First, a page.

The turning of the trays every two or three days also has the advantage of permitting visual inspection of the stock to assure that all is in good order.
Cultivation of oysters in the manner of this invention in the mouth of the Piscataqua River in Maine has shown that the present floating-flipping tray system greatly increases the rate of growth of the shellfish at all ages. Marketable-size adults, having a weight of well over a 1000-fold more than the average weight of the original spat, are produced in fourteen or less months whereas other methods of culturing require-twenty-two to forty-eight months for the same species to produce the same size or yield.
In the drawings:
FIG. 1 is a perspective view of one type of tray suitable for use in the method of this invention.
FIG. 2 is a bird's eye view of a series of trays anchored in a suitable waterway such that they can be exposed to the flow of nutrients and to wave action.
Referring to FIG. 1, a single tray can consist, for example, of some floatable material such as five pieces of 4× 4 inch timber-- 11, 12, 13, 14 and 15--suitable joined as by lapping and pinning to form a divided hollow rectangle. This can have, for example, an overall size of 3× 6 feet. The open spaces are then covered top and bottom with screen 16 which may be of a fiber, metal or plastic mesh, preferably the latter, e.g. polypropylene filaments. If the size of the mesh is 1× 1 millimeters, it will support oyster spat of about 1.5 millimeters and larger in size. The mesh is preferably mounted on its own framework 18 which may be of lath or metal strap such that it can be mounted to the timbers and then removed to permit access to the stock. One method of mounting can be to use shock cord 19 hooked over the frame 18 as illustrated. Alternatively, the frame 18 can be mounted to the timbers with wing nuts and bolts.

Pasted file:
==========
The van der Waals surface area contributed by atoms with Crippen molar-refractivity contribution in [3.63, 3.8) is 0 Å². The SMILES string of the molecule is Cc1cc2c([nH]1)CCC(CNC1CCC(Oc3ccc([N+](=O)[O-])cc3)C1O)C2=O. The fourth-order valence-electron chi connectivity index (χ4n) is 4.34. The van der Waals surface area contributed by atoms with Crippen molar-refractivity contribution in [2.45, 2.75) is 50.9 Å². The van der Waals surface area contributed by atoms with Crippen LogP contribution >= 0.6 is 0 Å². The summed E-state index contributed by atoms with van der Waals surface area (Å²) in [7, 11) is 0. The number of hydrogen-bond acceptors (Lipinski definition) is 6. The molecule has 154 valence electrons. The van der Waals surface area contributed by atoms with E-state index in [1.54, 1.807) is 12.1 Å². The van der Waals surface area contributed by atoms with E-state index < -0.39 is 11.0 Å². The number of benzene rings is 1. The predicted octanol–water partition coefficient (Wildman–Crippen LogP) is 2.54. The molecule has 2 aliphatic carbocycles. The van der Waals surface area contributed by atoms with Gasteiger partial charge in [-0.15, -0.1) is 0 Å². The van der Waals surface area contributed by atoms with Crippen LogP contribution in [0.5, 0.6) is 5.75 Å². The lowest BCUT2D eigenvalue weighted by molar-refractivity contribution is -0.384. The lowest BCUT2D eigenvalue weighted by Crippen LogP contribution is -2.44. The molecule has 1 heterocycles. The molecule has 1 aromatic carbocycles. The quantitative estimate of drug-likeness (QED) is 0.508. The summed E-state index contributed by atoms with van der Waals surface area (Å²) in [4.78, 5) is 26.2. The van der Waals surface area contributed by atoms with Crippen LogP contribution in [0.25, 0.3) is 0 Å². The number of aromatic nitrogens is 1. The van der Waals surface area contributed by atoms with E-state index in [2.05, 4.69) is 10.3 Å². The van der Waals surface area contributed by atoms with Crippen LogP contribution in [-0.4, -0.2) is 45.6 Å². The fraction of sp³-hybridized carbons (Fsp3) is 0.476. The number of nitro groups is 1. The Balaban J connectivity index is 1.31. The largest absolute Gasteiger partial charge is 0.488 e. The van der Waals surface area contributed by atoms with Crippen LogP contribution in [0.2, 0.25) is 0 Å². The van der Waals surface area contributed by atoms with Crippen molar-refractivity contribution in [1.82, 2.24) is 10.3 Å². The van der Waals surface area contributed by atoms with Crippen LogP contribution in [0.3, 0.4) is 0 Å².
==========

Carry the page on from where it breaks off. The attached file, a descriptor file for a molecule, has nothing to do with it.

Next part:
Of course, a nonfloating frame with suitable attached flotation cells can be used to make a tray if desired. Water-logged frames can also have additional flotation provided. The frame can have a width of 1 to 4 feet, a length of 2 to 7 feet, and a thickness in the range of 1 to 6 inches.
Each tray as illustrated is equipped with a bridle 20 at one end and a piece of line 21 at the other end.
Referring to FIG. 2 shown is a series of trays 25 with their bridles 20 and lines 21 connected and placed in suitable waters with the ends thereof anchored at 26 and 27 to hold the trays in place.
As an example each tray can be loaded with 10,000 to 20,000 spat. It is preferred to start a growing cycle during the months of May to August for Maine coastal waters. The trays are then joined as shown in FIG. 2 and allowed to float in the water being subjected to the natural wave action and the tidal flow. Every two or three days and preferably at least once every 120 hours a tender flips each tray over. This flipping has the advantages previously noted of permitting removal or elimination of fouling organisms and permitting in the case of wood structures the exposed surface to dry and increasing the useful period of flotation. Depending upon, inter alia, the amount of nutrients available in the water and the temperature, this process continues for a period of ten to twenty months until the oysters reach a marketable size of 10 centimeters or so. For a tray having a dimension of about 3 feet× 6 feet× 4 inches the weight of the oysters therein will have increased from about 20 grams to about 48 kilograms or more.